- Speaking at the ADIPEC Oil and Gas Conference, executives representing major global energy companies sought to strike a positive tone on the current state of the fossil fuel industry.
- Major oil companies, on the back of their record profits last year, have been accused of reneging on their climate pledges in recent months.
- Vicky Holub, CEO of US oil and gas producer Oxy, said: “I don’t see where we are today as something that will end our industry, although there are those who want it to go away.”
Executives representing major energy companies in the United States, Europe and Asia speak during a panel moderated by CNBC at the Abu Dhabi International Petroleum Exhibition and Conference (ADIPEC) in Abu Dhabi, United Arab Emirates.
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The CEOs of some of the world’s largest energy companies on Monday sought to defend themselves from criticism, saying it is not possible to keep everyone happy amid the planned energy transition.
Speaking at the ADIPEC oil and gas conference, which opened in Abu Dhabi on Monday, executives representing major energy companies in the US, Europe and Asia sought to put a positive spin on the current state of the fossil fuel industry.
It comes shortly after Climate protesters took to the streets In hundreds of cities around the world to demand that world leaders gradually stop burning fossil fuels The main driver of the climate crisis.
Major oil companies have been accused of reneging on climate pledges in recent months after posting record annual profits described Human rights group Amnesty International described it as “completely inexcusable” and an “utter disaster.”
“We have to step up and prepare for the zero-carbon systems of the future,” Tengku Mohd Taufik, group president and CEO of Malaysian state energy company Petronas, said during a panel moderated by CNBC on Monday.
He added: “So, it was always a discussion here, and I remembered an old saying: ‘If you want to keep everyone happy, sell ice cream.’” Tawfiq said: “We are not in the ice cream business – and I remember there were people with intolerances.” “Lactose”.
He added, “The indication here is that we have to make some difficult decisions and we have to be bound by facts, rationality and practical steps, but we will get there.”
The biggest challenge that’s even harder to address than innovation in technology is just getting people to trust our industry again.
CEO of Oxy
As widely expected, a major UN report published last month confirmed that the world is not currently on track to meet the long-term goals of the 2015 Paris Agreement, a landmark agreement aimed at continuing efforts to limit global warming to 1.5 degrees. Celsius above pre-industrial levels.
The world has Its temperature rose by about 1.1 degrees Celsius after more than a century of burning fossil fuels, as well as unequal and unsustainable energy and land use. In fact, this increase in temperatures is fueling a series of extreme weather events around the world.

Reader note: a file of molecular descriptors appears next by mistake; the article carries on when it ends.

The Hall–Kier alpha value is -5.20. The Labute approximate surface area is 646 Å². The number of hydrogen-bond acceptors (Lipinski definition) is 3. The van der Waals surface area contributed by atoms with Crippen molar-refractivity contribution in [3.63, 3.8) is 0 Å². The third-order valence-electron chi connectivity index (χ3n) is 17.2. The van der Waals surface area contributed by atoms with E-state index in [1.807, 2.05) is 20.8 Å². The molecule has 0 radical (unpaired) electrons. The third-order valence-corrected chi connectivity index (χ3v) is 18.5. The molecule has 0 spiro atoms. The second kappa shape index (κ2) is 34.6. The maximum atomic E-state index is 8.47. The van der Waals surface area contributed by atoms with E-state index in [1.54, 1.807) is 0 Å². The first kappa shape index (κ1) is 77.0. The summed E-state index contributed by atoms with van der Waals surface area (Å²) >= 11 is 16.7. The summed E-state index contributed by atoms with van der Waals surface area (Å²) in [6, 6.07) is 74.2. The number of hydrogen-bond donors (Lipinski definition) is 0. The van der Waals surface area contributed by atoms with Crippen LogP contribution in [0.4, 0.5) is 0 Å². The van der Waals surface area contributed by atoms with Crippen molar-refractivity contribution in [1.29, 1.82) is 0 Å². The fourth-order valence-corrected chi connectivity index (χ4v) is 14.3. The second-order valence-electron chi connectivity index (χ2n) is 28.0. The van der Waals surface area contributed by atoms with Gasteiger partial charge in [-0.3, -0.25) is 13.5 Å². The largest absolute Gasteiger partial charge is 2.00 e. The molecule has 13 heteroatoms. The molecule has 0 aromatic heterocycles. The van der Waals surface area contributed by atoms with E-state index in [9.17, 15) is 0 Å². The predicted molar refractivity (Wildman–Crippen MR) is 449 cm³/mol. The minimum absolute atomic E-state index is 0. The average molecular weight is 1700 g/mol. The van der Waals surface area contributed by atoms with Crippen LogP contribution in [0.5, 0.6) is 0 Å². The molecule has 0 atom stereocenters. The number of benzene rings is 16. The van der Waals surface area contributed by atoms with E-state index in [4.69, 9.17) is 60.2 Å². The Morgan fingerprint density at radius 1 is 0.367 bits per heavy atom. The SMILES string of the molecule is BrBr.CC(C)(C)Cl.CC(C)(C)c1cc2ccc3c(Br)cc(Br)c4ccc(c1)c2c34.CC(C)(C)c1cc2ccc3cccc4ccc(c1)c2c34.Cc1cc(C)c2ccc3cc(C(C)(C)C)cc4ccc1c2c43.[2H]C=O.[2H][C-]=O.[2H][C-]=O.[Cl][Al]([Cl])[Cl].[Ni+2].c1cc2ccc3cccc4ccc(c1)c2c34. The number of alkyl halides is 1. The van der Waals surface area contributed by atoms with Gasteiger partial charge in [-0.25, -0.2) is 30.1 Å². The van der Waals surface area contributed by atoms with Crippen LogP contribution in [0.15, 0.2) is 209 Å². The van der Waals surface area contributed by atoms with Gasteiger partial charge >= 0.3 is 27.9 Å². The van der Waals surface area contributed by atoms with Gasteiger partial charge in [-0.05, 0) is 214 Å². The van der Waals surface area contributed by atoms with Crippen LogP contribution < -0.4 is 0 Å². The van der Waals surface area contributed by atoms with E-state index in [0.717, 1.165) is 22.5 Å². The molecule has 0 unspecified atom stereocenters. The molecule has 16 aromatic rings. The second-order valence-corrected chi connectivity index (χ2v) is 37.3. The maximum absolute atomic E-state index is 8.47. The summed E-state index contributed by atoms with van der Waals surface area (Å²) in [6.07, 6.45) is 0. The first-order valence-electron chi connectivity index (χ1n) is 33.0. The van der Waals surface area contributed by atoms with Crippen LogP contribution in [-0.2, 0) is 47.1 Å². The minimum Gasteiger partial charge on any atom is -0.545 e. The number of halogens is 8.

Vicki Holub, CEO of US oil and gas producer Oxy, said these were “really exciting times” for the oil and gas industry, and noted that the main challenge facing fossil fuel companies was working to restore community trust.
“I don’t see where we are today as something that will end our industry even though there are those who want it to go away,” Holub said during the same panel discussion.
“In mitigating climate change, there is also an opportunity to continue producing oil for our energy security. So, we are trying to work with this strategy and I think it will work well. The biggest challenge that is more difficult to face than the one facing us.” “Even innovation in technology only makes people trust our industry again and understand what the data is really saying,” she added.
Patrick Pouyanne, CEO of French oil giant Total Energy, said the oil and gas industry has all the tools needed to be a “major participant” in the energy transition.
“After three or four years, I realized that maybe I was naive, and we are not going to please the activists,” Pouyan said. “We will not do enough to satisfy those who oppose oil and gas, but my job is not to satisfy them.” .
He added: “Our mission is to provide society with the energy we need today and tomorrow, and that is why I feel comfortable.”
Wael Sawan, CEO of Shell, speaks during a panel discussion at the Abu Dhabi International Petroleum Exhibition and Conference (ADIPEC) in Abu Dhabi, United Arab Emirates.
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Speaking in January, UN Secretary-General António Guterres condemned fossil fuel giants for ignoring their own climate science, and accused the oil and gas industry of seeking to expand production despite knowing “fully” that their business model is incompatible with human survival.
Scientists have repeatedly warned that time is quickly running out to stave off the worst that the climate crisis has in store.
Commenting on his position as CEO of the British oil giant Shell since the beginning of the year, Wael Sawan said: “It has been wonderful, and I think it has been a roller coaster. It is the worst of times and the best of times.”
“I think the worst times with recognition is when we continue to polarize the discussion more and more instead of actually coming together given that we’re trying to solve the biggest problem in the world right now,” Sawan continued.
“But it’s also the best of times because I think that despite all the negative rhetoric, if you look at what the world has done over the last two or three years and the huge increase in both low-carbon energy and conventional energy, it has been that way.” “Good. We are not close to where we should be, but at the same time, we must not lose hope.”
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